“We have a lot of respect for this team,” IU Coach Tom Crean said Monday. “That’s why we scheduled them.”
IU went 4-1 during its tour of Canada in 2014, falling 109-101 to Ottawa — one of the best university teams in the country — in Saint-Lambert, Quebec, while playing with a 24-second shot clock. Now the Gee-Gees will travel south of the U.S.-Canadian border to play the Hoosiers on their home floor.
While the shorter shot clock in Canada allows for more offensive possessions, the level of scoring in last year’s matchup was no fluke. Through its first nine games, Ottawa (8-1) averaged 94.6 points per game on 49.7 percent shooting, while IU is projected to have the second-most efficient offense in the country.
Six Ottawa players are averaging at least 8.8 points per game, led by point guard Mike L’Africain at 16.6 points per contest. When the two schools last met, L’Africain scored a team-high 27 points on 6-of-8 shooting from 3-point range.
As a team, the Gee-Gees are shooting better than 42 percent from 3-point range. Ottawa recently attempted 48-of-68 shots from behind the arc during a game, Crean said.
“I think they move the ball extremely well,” he said. “They can play out of the post where they try to create some four-around-one to create some isolation in the post, get you to over-help and kick it out. Their whole offense is predicated on penetrate and kick, getting you to over-help, and they’re very quick in transition.”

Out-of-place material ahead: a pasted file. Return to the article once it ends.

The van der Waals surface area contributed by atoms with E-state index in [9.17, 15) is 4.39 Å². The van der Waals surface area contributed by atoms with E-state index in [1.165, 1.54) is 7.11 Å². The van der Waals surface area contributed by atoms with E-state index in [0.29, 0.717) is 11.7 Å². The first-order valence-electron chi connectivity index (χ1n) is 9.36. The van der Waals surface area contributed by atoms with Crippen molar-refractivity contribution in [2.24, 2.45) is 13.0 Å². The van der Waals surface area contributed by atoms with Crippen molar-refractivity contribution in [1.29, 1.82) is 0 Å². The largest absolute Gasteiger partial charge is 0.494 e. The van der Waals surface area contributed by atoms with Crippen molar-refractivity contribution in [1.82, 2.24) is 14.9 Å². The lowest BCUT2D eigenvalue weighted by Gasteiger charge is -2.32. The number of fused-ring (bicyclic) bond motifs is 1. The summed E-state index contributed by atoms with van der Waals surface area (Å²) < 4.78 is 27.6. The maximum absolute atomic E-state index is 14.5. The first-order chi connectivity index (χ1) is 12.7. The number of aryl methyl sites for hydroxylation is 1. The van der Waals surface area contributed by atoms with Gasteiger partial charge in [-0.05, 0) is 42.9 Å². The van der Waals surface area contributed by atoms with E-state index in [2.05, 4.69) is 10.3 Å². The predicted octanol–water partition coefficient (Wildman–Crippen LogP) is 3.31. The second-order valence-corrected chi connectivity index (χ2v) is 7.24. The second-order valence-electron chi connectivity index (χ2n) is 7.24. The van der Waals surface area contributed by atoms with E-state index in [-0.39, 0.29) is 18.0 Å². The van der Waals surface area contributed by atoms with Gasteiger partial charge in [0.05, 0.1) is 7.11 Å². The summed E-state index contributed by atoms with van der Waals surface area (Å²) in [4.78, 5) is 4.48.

When IU fell to Ottawa, the Hoosiers were without a true rim protector, and they lacked size in the post. Six-foot-seven junior wing Troy Williams played more minutes than the rest of IU’s forwards.
Despite the dismissals of three frontcourt players in the offseason, IU still added McDonald’s All-American center Thomas Bryant, Big Ten veteran Max Bielfeldt and 6-foot-8 freshmen Juwan Morgan and O.G. Anunoby.
IU Assistant Coach Rob Judson, who was promoted from director of Basketball Operations during the offseason, said IU is hopeful the defensive presence of Bryant in the paint will pay dividends throughout the team’s defense.
Collin Hartman, IU’s one returning player who, Crean said consistently defended the post last season, is questionable for Tuesday night after suffering a rib injury in October.
“We’re dealing with the aches and the pains and recoveries and things of that nature right now,” Crean said.
He said he is unsure if Hartman will be available to play, while adding that the coaching staff will manage the minutes of several other players.
Sophomore guard James Blackmon Jr., who Crean said is still dealing with soreness after undergoing knee surgery in the offseason, and IU’s freshmen will be under close watch so their health is managed with the entire season in mind.
IU has played two intersquad scrimmages in front of its home fans, but Tuesday will provide the Hoosiers their first test in a game-like environment against opponents not wearing cream or crimson jerseys. Judson said the Hoosiers are a multi-position team with interchangeable parts, so IU’s players will be put in different positions, without the final result counting for or against the team’s record.
“I think as these two games come up you’ll see a lot of different rotations,” Judson said. “We have some versatile players that can do some different things, so Coach Crean is excellent at the matchup game, seeing where different positions that we have good matchups in can be exploited. That’s something that you want to work on in these exhibition games.”
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